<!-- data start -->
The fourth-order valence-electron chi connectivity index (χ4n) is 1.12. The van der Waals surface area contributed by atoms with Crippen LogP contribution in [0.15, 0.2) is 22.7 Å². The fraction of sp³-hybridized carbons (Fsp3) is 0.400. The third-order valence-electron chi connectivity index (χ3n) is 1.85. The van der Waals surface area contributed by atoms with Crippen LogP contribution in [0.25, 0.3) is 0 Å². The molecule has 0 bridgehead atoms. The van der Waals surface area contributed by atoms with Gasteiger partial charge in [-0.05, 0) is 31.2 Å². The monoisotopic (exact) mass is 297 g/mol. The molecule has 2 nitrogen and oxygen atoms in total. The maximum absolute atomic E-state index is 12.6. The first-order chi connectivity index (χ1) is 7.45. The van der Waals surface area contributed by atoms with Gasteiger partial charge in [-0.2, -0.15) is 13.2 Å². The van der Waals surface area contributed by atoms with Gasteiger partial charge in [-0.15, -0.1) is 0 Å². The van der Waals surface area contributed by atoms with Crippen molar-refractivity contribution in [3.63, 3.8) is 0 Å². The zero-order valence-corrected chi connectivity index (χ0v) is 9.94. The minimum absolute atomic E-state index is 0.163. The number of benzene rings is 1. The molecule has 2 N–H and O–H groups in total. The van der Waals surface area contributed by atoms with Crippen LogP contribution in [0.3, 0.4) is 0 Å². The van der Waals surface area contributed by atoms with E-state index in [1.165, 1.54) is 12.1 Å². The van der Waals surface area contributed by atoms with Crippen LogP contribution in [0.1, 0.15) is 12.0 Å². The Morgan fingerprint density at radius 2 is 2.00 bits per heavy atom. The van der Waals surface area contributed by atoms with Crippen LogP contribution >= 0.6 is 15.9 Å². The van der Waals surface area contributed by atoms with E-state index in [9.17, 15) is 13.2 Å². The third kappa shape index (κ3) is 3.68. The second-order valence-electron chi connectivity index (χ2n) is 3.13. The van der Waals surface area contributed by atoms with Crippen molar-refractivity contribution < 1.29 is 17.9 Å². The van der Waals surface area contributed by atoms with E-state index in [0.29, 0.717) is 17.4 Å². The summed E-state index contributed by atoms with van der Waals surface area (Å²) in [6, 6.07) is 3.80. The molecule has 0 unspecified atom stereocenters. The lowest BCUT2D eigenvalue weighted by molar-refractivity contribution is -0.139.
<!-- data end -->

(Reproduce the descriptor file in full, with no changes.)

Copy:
The fourth-order valence-electron chi connectivity index (χ4n) is 1.12. The van der Waals surface area contributed by atoms with Crippen LogP contribution in [0.15, 0.2) is 22.7 Å². The fraction of sp³-hybridized carbons (Fsp3) is 0.400. The third-order valence-electron chi connectivity index (χ3n) is 1.85. The van der Waals surface area contributed by atoms with Crippen LogP contribution in [0.25, 0.3) is 0 Å². The molecule has 0 bridgehead atoms. The van der Waals surface area contributed by atoms with Gasteiger partial charge in [-0.05, 0) is 31.2 Å². The monoisotopic (exact) mass is 297 g/mol. The molecule has 2 nitrogen and oxygen atoms in total. The maximum absolute atomic E-state index is 12.6. The first-order chi connectivity index (χ1) is 7.45. The van der Waals surface area contributed by atoms with Gasteiger partial charge in [-0.2, -0.15) is 13.2 Å². The van der Waals surface area contributed by atoms with Gasteiger partial charge in [-0.15, -0.1) is 0 Å². The van der Waals surface area contributed by atoms with Crippen molar-refractivity contribution in [3.63, 3.8) is 0 Å². The zero-order valence-corrected chi connectivity index (χ0v) is 9.94. The minimum absolute atomic E-state index is 0.163. The number of benzene rings is 1. The molecule has 2 N–H and O–H groups in total. The van der Waals surface area contributed by atoms with Crippen LogP contribution in [0.3, 0.4) is 0 Å². The van der Waals surface area contributed by atoms with E-state index in [1.165, 1.54) is 12.1 Å². The van der Waals surface area contributed by atoms with Crippen LogP contribution in [0.1, 0.15) is 12.0 Å². The Morgan fingerprint density at radius 2 is 2.00 bits per heavy atom. The van der Waals surface area contributed by atoms with Crippen LogP contribution >= 0.6 is 15.9 Å². The van der Waals surface area contributed by atoms with E-state index in [9.17, 15) is 13.2 Å². The third kappa shape index (κ3) is 3.68. The second-order valence-electron chi connectivity index (χ2n) is 3.13. The van der Waals surface area contributed by atoms with Crippen molar-refractivity contribution < 1.29 is 17.9 Å². The van der Waals surface area contributed by atoms with E-state index in [0.29, 0.717) is 17.4 Å². The summed E-state index contributed by atoms with van der Waals surface area (Å²) in [6, 6.07) is 3.80. The molecule has 0 unspecified atom stereocenters. The lowest BCUT2D eigenvalue weighted by molar-refractivity contribution is -0.139.